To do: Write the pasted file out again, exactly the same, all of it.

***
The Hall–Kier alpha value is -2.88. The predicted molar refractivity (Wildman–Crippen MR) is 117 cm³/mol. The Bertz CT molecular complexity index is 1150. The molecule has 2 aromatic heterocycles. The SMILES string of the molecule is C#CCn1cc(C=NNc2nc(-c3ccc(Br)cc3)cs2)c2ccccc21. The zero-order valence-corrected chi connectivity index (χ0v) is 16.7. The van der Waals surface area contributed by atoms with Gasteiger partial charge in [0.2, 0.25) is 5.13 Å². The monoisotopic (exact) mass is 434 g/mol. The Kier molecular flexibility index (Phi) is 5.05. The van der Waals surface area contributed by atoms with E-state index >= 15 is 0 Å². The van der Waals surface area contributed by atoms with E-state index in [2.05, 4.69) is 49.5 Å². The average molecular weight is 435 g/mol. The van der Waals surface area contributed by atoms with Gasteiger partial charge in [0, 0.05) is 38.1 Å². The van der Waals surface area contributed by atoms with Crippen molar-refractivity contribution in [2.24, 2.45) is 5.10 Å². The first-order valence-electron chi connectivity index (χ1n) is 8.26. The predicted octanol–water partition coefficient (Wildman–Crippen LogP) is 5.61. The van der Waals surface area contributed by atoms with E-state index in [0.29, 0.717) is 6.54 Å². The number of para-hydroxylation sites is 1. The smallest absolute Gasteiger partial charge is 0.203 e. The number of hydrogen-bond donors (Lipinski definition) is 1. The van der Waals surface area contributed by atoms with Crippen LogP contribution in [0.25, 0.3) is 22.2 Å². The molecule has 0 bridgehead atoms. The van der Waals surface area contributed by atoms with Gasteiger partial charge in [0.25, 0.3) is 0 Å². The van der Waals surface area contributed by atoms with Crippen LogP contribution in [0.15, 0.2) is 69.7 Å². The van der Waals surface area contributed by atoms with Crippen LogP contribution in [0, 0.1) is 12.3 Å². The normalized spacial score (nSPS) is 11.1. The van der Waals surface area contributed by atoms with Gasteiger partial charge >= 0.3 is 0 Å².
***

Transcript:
The Hall–Kier alpha value is -2.88. The predicted molar refractivity (Wildman–Crippen MR) is 117 cm³/mol. The Bertz CT molecular complexity index is 1150. The molecule has 2 aromatic heterocycles. The SMILES string of the molecule is C#CCn1cc(C=NNc2nc(-c3ccc(Br)cc3)cs2)c2ccccc21. The zero-order valence-corrected chi connectivity index (χ0v) is 16.7. The van der Waals surface area contributed by atoms with Gasteiger partial charge in [0.2, 0.25) is 5.13 Å². The monoisotopic (exact) mass is 434 g/mol. The Kier molecular flexibility index (Phi) is 5.05. The van der Waals surface area contributed by atoms with E-state index >= 15 is 0 Å². The van der Waals surface area contributed by atoms with E-state index in [2.05, 4.69) is 49.5 Å². The average molecular weight is 435 g/mol. The van der Waals surface area contributed by atoms with Gasteiger partial charge in [0, 0.05) is 38.1 Å². The van der Waals surface area contributed by atoms with Crippen molar-refractivity contribution in [2.24, 2.45) is 5.10 Å². The first-order valence-electron chi connectivity index (χ1n) is 8.26. The predicted octanol–water partition coefficient (Wildman–Crippen LogP) is 5.61. The van der Waals surface area contributed by atoms with E-state index in [0.29, 0.717) is 6.54 Å². The number of para-hydroxylation sites is 1. The smallest absolute Gasteiger partial charge is 0.203 e. The number of hydrogen-bond donors (Lipinski definition) is 1. The van der Waals surface area contributed by atoms with Crippen LogP contribution in [0.25, 0.3) is 22.2 Å². The molecule has 0 bridgehead atoms. The van der Waals surface area contributed by atoms with Gasteiger partial charge in [0.25, 0.3) is 0 Å². The van der Waals surface area contributed by atoms with Crippen LogP contribution in [0.15, 0.2) is 69.7 Å². The van der Waals surface area contributed by atoms with Crippen LogP contribution in [0, 0.1) is 12.3 Å². The normalized spacial score (nSPS) is 11.1. The van der Waals surface area contributed by atoms with Gasteiger partial charge >= 0.3 is 0 Å².